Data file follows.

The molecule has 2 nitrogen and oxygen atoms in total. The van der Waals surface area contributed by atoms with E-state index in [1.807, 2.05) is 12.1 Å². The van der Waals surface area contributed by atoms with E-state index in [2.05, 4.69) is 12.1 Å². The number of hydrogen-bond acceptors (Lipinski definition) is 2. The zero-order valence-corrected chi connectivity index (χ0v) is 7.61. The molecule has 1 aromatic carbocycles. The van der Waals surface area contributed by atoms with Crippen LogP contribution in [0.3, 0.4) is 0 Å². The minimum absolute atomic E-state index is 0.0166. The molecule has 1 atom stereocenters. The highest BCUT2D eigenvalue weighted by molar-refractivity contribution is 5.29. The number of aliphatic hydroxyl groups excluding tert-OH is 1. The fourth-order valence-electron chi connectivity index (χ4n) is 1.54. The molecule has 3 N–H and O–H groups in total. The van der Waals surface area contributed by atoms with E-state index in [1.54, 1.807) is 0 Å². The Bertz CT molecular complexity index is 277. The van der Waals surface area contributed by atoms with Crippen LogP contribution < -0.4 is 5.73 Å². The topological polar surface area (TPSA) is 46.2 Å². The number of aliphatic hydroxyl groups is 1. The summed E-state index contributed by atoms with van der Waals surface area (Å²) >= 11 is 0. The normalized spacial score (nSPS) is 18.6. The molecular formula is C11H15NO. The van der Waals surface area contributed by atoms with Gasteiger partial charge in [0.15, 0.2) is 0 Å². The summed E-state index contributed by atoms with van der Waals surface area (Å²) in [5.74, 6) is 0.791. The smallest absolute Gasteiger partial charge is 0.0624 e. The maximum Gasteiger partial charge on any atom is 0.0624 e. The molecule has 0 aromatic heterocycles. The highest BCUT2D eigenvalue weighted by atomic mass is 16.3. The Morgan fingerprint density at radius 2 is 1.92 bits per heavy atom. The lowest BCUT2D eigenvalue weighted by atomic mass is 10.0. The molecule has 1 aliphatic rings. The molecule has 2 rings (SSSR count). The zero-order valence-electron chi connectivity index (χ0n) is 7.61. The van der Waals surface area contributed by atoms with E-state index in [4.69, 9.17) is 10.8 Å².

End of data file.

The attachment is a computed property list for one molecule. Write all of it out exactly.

The molecule has 2 nitrogen and oxygen atoms in total. The van der Waals surface area contributed by atoms with E-state index in [1.807, 2.05) is 12.1 Å². The van der Waals surface area contributed by atoms with E-state index in [2.05, 4.69) is 12.1 Å². The number of hydrogen-bond acceptors (Lipinski definition) is 2. The zero-order valence-corrected chi connectivity index (χ0v) is 7.61. The molecule has 1 aromatic carbocycles. The van der Waals surface area contributed by atoms with Crippen LogP contribution in [0.3, 0.4) is 0 Å². The minimum absolute atomic E-state index is 0.0166. The molecule has 1 atom stereocenters. The highest BCUT2D eigenvalue weighted by molar-refractivity contribution is 5.29. The number of aliphatic hydroxyl groups excluding tert-OH is 1. The fourth-order valence-electron chi connectivity index (χ4n) is 1.54. The molecule has 3 N–H and O–H groups in total. The van der Waals surface area contributed by atoms with E-state index in [1.54, 1.807) is 0 Å². The Bertz CT molecular complexity index is 277. The van der Waals surface area contributed by atoms with Crippen LogP contribution < -0.4 is 5.73 Å². The topological polar surface area (TPSA) is 46.2 Å². The number of aliphatic hydroxyl groups is 1. The summed E-state index contributed by atoms with van der Waals surface area (Å²) >= 11 is 0. The normalized spacial score (nSPS) is 18.6. The molecular formula is C11H15NO. The van der Waals surface area contributed by atoms with Gasteiger partial charge in [0.15, 0.2) is 0 Å². The summed E-state index contributed by atoms with van der Waals surface area (Å²) in [5.74, 6) is 0.791. The smallest absolute Gasteiger partial charge is 0.0624 e. The maximum Gasteiger partial charge on any atom is 0.0624 e. The molecule has 0 aromatic heterocycles. The highest BCUT2D eigenvalue weighted by atomic mass is 16.3. The Morgan fingerprint density at radius 2 is 1.92 bits per heavy atom. The lowest BCUT2D eigenvalue weighted by atomic mass is 10.0. The molecule has 1 aliphatic rings. The molecule has 2 rings (SSSR count). The zero-order valence-electron chi connectivity index (χ0n) is 7.61. The van der Waals surface area contributed by atoms with E-state index in [4.69, 9.17) is 10.8 Å².